Glass 1a Interlayerb Glass 2a (No Break: OK; Break: X) Delamination
    Sample # (mm) (mil) (mm) Test # 120 150 190 240 300 380 of interlayer
    E7 1.1 60 1.1 1 OK OK X No
    2 X No
    3 OK X No
    E8 1.1 35 1.1 1 OK OK OK X No
    2 OK OK OK OK OK X N/A
    3 X No
    E9 0.7 60 0.7 1 X No
    2 OK OK X No
    3 OK X No
    E10 0.7 35 0.7 1 OK OK OK OK X N/A
    2 OK OK OK OK X N/A
    3 OK OK X N/A
    E11 0.55 60 0.55 1 OK OK X N/A
    2 OK OK OK OK X No
    3 X No
    E12 0.55 35 0.55 1 X No
    2 Ok OK OK X No
    3 X No
    E13 0.3 60 0.3 1 X No
    2 OK X No
    3 OK X No
    E14 0.3 35 0.3 1 OK OK X No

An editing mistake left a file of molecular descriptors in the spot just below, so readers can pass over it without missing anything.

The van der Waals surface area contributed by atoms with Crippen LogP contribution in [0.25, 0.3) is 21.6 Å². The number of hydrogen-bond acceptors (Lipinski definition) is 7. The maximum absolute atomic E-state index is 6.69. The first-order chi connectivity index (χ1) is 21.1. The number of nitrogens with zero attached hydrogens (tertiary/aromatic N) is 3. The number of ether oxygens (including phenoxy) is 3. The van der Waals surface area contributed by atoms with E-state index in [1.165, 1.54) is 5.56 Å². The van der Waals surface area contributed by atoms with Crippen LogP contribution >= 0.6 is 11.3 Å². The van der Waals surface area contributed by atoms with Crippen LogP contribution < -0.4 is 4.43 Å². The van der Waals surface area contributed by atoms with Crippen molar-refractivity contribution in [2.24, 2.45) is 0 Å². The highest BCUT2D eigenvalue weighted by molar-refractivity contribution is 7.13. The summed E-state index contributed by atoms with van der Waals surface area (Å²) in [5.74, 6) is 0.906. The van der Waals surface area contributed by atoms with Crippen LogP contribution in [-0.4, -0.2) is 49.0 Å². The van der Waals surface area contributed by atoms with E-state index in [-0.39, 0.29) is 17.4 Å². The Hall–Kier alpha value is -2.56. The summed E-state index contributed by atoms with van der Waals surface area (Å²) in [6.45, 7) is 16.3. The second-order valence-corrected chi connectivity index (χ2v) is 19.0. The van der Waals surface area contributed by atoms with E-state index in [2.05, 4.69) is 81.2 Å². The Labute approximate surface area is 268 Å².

2 X No
    3 X No
    aThe glass sheets used here were UFF ™ thin glass obtained from Nippon Sheet Glass Company, Ltd.
    bThe ionomeric interlayer sheets were PV5300 sheets obtained from DuPont.
  • Examples E15 and E16
  • In Example E15, glass laminates with ionomeric interlayers are prepared. The laminates are exposed to outdoor natural weathering in Florida for 72 months and to outdoor accelerated weathering in Arizona for 96 months equivalent exposure. No delamination, visual defects, edge clouding, or undesired haze change is observed in the laminates after the weathering. Moreover, the laminates' tensile strength remains strong after 4500 hours of laboratory accelerated weathering.
  • In Example E16, glass laminates with ionomeric interlayers or PVB interlayers are prepared. After humidity freeze testing, no visual defects, delaminations, discoloration or adhesion loss is observed in those laminates with ionomeric interlayers. In laminates with PVB interlayers, however, both edge cloud and delamination are observed after the humidity freeze testing.